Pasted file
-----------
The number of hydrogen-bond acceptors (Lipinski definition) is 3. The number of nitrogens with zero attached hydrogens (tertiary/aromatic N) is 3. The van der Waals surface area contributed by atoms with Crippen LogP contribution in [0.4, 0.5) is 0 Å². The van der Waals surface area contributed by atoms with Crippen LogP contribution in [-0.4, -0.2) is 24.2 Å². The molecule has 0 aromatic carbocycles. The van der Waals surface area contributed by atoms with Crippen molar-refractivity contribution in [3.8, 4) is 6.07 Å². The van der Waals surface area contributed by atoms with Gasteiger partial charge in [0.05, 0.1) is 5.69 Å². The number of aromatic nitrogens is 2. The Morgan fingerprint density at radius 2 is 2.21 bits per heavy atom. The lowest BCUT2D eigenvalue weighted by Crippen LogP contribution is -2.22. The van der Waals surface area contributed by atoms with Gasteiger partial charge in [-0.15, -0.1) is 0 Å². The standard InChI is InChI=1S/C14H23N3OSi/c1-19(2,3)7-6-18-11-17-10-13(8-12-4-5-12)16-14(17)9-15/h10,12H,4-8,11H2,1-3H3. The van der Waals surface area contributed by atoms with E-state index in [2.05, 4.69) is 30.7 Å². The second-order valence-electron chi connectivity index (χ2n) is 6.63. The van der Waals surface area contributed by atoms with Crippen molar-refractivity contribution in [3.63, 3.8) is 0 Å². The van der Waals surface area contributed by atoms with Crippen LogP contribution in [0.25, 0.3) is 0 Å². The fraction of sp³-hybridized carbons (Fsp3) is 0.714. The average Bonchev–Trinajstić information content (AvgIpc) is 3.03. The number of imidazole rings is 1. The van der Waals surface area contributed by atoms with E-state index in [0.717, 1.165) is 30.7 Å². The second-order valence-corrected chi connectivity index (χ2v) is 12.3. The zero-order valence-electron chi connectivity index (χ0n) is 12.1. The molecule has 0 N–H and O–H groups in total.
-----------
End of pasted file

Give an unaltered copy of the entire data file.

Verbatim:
The number of hydrogen-bond acceptors (Lipinski definition) is 3. The number of nitrogens with zero attached hydrogens (tertiary/aromatic N) is 3. The van der Waals surface area contributed by atoms with Crippen LogP contribution in [0.4, 0.5) is 0 Å². The van der Waals surface area contributed by atoms with Crippen LogP contribution in [-0.4, -0.2) is 24.2 Å². The molecule has 0 aromatic carbocycles. The van der Waals surface area contributed by atoms with Crippen molar-refractivity contribution in [3.8, 4) is 6.07 Å². The van der Waals surface area contributed by atoms with Gasteiger partial charge in [0.05, 0.1) is 5.69 Å². The number of aromatic nitrogens is 2. The Morgan fingerprint density at radius 2 is 2.21 bits per heavy atom. The lowest BCUT2D eigenvalue weighted by Crippen LogP contribution is -2.22. The van der Waals surface area contributed by atoms with Gasteiger partial charge in [-0.15, -0.1) is 0 Å². The standard InChI is InChI=1S/C14H23N3OSi/c1-19(2,3)7-6-18-11-17-10-13(8-12-4-5-12)16-14(17)9-15/h10,12H,4-8,11H2,1-3H3. The van der Waals surface area contributed by atoms with E-state index in [2.05, 4.69) is 30.7 Å². The second-order valence-electron chi connectivity index (χ2n) is 6.63. The van der Waals surface area contributed by atoms with Crippen molar-refractivity contribution in [3.63, 3.8) is 0 Å². The van der Waals surface area contributed by atoms with Crippen LogP contribution in [0.25, 0.3) is 0 Å². The fraction of sp³-hybridized carbons (Fsp3) is 0.714. The average Bonchev–Trinajstić information content (AvgIpc) is 3.03. The number of imidazole rings is 1. The van der Waals surface area contributed by atoms with E-state index in [0.717, 1.165) is 30.7 Å². The second-order valence-corrected chi connectivity index (χ2v) is 12.3. The zero-order valence-electron chi connectivity index (χ0n) is 12.1. The molecule has 0 N–H and O–H groups in total.